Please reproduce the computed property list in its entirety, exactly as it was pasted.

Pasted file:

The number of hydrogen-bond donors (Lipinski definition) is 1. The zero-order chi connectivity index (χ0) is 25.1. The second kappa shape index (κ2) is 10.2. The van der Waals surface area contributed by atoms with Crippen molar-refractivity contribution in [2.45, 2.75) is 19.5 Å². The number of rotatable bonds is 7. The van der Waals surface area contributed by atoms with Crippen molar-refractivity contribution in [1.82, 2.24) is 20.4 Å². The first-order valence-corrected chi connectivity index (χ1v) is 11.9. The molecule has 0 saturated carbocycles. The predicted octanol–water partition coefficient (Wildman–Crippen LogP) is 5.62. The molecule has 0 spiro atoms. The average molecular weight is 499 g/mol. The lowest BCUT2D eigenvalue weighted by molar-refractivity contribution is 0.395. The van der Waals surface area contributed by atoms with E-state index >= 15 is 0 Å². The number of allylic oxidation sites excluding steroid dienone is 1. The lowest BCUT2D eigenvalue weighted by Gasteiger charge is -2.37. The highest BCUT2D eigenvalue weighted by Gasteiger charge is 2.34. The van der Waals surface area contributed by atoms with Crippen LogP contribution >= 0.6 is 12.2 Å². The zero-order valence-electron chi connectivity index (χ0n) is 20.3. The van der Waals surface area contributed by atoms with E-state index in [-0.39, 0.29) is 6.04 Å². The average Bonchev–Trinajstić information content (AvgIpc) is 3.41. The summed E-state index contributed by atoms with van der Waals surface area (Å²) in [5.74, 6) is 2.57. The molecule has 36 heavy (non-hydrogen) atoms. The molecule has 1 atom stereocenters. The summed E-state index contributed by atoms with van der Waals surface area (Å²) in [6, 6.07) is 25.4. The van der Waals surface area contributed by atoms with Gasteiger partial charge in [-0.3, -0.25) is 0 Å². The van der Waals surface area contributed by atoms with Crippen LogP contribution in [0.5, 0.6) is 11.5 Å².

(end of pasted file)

The number of hydrogen-bond donors (Lipinski definition) is 1. The zero-order chi connectivity index (χ0) is 25.1. The second kappa shape index (κ2) is 10.2. The van der Waals surface area contributed by atoms with Crippen molar-refractivity contribution in [2.45, 2.75) is 19.5 Å². The number of rotatable bonds is 7. The van der Waals surface area contributed by atoms with Crippen molar-refractivity contribution in [1.82, 2.24) is 20.4 Å². The first-order valence-corrected chi connectivity index (χ1v) is 11.9. The molecule has 0 saturated carbocycles. The predicted octanol–water partition coefficient (Wildman–Crippen LogP) is 5.62. The molecule has 0 spiro atoms. The average molecular weight is 499 g/mol. The lowest BCUT2D eigenvalue weighted by molar-refractivity contribution is 0.395. The van der Waals surface area contributed by atoms with E-state index >= 15 is 0 Å². The number of allylic oxidation sites excluding steroid dienone is 1. The lowest BCUT2D eigenvalue weighted by Gasteiger charge is -2.37. The highest BCUT2D eigenvalue weighted by Gasteiger charge is 2.34. The van der Waals surface area contributed by atoms with Crippen LogP contribution >= 0.6 is 12.2 Å². The zero-order valence-electron chi connectivity index (χ0n) is 20.3. The van der Waals surface area contributed by atoms with E-state index in [-0.39, 0.29) is 6.04 Å². The average Bonchev–Trinajstić information content (AvgIpc) is 3.41. The summed E-state index contributed by atoms with van der Waals surface area (Å²) in [5.74, 6) is 2.57. The molecule has 36 heavy (non-hydrogen) atoms. The molecule has 1 atom stereocenters. The summed E-state index contributed by atoms with van der Waals surface area (Å²) in [6, 6.07) is 25.4. The van der Waals surface area contributed by atoms with Gasteiger partial charge in [-0.3, -0.25) is 0 Å². The van der Waals surface area contributed by atoms with Crippen LogP contribution in [0.5, 0.6) is 11.5 Å².